"We will be able to hold [Syrian President] Bashar al-Assad accountable without engaging in troops on the ground or any other prolonged kind of effort in a very limited, very targeted, short-term effort that degrades his capacity to deliver chemical weapons without assuming responsibility for Syria's civil war," Kerry said at a press conference in London, as quoted by the Guardian. "That is exactly what we are talking about doing – unbelievably small, limited kind of effort."
Kerry also suggested that Assad could avoid a U.S. attack altogether if he were to turn any chemical weapons he may possess over to the international community within the next week, but acknowledged that scenario would be highly unlikely.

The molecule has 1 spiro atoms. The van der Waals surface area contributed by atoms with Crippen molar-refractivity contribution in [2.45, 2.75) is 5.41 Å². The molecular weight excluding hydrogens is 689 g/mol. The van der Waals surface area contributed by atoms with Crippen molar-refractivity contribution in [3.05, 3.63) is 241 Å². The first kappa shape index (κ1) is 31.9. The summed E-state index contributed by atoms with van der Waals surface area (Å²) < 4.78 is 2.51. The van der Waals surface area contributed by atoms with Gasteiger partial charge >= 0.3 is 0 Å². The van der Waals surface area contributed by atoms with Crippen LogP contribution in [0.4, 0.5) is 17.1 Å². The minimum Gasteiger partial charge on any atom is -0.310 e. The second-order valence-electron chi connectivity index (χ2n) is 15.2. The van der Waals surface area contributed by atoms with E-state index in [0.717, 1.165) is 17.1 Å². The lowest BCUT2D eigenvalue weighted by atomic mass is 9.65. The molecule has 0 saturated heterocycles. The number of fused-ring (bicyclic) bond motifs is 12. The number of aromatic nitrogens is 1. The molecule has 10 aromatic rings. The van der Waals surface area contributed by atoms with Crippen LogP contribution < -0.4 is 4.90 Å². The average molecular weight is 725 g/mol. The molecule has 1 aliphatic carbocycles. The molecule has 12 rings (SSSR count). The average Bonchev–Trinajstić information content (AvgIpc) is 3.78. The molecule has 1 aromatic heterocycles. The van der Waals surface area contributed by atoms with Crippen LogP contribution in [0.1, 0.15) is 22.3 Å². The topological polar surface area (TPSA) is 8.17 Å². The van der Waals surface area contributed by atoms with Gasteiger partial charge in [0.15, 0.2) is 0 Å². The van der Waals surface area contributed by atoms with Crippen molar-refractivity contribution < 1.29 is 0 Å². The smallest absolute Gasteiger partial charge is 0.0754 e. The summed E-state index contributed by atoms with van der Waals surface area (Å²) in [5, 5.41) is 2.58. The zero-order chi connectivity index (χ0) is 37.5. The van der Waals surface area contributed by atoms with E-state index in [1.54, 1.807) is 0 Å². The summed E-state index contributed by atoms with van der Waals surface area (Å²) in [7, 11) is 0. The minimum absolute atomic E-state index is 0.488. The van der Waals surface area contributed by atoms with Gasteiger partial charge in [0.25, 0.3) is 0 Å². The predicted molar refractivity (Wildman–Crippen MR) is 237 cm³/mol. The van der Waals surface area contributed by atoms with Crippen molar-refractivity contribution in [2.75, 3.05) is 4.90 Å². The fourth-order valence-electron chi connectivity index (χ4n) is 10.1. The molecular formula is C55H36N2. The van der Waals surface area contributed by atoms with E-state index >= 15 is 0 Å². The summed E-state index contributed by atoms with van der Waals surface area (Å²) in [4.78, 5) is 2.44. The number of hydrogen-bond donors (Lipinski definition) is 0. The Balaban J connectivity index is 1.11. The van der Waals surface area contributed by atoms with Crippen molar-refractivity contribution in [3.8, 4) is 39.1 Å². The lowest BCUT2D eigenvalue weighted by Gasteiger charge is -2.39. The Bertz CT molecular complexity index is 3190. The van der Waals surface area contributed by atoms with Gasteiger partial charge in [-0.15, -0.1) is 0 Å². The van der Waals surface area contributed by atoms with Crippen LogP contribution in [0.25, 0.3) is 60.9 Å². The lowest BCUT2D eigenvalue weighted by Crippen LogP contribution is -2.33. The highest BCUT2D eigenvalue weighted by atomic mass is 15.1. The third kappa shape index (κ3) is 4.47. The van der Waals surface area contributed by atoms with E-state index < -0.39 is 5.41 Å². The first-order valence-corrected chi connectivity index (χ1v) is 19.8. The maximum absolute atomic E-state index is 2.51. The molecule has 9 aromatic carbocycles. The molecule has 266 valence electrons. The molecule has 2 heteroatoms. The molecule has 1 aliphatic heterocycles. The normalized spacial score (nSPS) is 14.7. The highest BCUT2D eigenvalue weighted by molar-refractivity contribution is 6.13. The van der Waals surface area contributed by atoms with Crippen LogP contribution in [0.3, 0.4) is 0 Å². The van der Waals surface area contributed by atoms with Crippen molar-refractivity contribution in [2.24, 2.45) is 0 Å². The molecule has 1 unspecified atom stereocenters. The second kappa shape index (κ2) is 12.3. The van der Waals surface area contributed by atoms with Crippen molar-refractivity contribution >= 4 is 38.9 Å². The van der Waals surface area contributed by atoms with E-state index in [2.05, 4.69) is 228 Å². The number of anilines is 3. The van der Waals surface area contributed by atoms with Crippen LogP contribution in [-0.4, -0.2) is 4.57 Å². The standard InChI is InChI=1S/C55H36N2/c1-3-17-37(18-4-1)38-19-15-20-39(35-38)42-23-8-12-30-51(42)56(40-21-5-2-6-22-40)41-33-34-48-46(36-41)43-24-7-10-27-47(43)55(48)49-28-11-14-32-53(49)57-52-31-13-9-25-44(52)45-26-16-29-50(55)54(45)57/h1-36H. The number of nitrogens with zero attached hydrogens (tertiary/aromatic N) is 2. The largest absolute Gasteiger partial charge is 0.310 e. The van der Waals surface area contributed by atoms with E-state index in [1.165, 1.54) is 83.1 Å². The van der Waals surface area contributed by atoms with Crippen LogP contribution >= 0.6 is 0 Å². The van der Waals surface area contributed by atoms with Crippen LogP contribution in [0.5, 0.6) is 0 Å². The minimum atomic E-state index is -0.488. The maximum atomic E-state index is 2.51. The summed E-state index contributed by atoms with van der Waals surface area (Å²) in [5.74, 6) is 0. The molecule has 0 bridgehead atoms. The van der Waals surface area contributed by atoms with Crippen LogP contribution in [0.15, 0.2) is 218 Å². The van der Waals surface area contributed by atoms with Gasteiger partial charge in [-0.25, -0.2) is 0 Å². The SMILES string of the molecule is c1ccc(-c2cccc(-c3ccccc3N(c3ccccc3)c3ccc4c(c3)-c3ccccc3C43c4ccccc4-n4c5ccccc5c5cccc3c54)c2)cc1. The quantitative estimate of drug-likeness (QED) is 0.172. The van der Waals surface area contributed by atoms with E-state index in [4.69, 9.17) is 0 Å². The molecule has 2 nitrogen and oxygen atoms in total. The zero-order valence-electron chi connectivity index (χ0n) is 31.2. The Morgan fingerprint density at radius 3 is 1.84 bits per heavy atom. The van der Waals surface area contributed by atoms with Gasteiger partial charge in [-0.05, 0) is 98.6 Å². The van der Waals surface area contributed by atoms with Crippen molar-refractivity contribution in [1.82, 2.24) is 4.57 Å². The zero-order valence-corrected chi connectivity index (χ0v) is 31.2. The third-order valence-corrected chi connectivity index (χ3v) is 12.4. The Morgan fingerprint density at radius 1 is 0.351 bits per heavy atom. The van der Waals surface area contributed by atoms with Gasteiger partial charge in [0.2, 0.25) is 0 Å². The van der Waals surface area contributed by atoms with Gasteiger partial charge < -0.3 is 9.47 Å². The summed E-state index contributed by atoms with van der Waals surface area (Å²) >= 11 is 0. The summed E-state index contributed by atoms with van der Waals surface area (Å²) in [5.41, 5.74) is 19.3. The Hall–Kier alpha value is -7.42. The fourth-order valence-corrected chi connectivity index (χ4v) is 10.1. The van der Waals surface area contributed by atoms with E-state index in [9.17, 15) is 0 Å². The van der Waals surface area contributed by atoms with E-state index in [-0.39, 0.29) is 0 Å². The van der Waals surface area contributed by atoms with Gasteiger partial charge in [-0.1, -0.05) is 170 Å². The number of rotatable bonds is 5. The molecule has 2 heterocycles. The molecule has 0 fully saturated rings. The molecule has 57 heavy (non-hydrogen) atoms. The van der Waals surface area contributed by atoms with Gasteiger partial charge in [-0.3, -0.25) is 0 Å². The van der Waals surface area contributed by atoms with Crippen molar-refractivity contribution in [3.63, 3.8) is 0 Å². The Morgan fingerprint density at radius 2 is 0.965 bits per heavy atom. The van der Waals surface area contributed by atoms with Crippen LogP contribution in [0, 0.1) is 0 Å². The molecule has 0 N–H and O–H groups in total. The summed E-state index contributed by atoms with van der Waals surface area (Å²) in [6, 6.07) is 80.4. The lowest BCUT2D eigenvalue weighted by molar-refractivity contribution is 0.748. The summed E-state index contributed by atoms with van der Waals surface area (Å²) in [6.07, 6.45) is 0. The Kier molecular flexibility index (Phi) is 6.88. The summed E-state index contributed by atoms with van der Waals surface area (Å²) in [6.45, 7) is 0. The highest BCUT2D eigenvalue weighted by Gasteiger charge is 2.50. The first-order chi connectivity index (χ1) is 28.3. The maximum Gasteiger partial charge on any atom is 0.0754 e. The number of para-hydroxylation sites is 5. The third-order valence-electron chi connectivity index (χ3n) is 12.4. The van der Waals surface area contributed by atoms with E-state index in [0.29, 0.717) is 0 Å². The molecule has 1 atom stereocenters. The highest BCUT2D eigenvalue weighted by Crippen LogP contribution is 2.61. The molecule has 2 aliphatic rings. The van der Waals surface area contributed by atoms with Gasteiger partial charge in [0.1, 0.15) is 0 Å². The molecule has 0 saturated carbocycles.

Three Tea Party-supported Republican lawmakers thanked the Egyptian military for both the July 3 overthrow of former President Mohammed Morsi and crackdowns on protesters in the chaotic weeks that followed in a video released Saturday.
The video, published Saturday, was apparently recorded a few hours after Reps. Michele Bachmann (R-MN), Steve King (R-IA) and Louie Gohmert (R-TX) met with Egyptian military leader General Abdel Fattah al-Sisi over the weekend, according to the Washington Post.
“I want to assure the people of Egypt that I, as a member of Congress, will stand strong in support of continuing military support, United States support financially, to stand for the military in Egypt,” said Bachmann, who led the remarks. “We know that you have been a partner. You’ve been a partner in the war on terrorism. You’ve acted bravely here on the front lines.”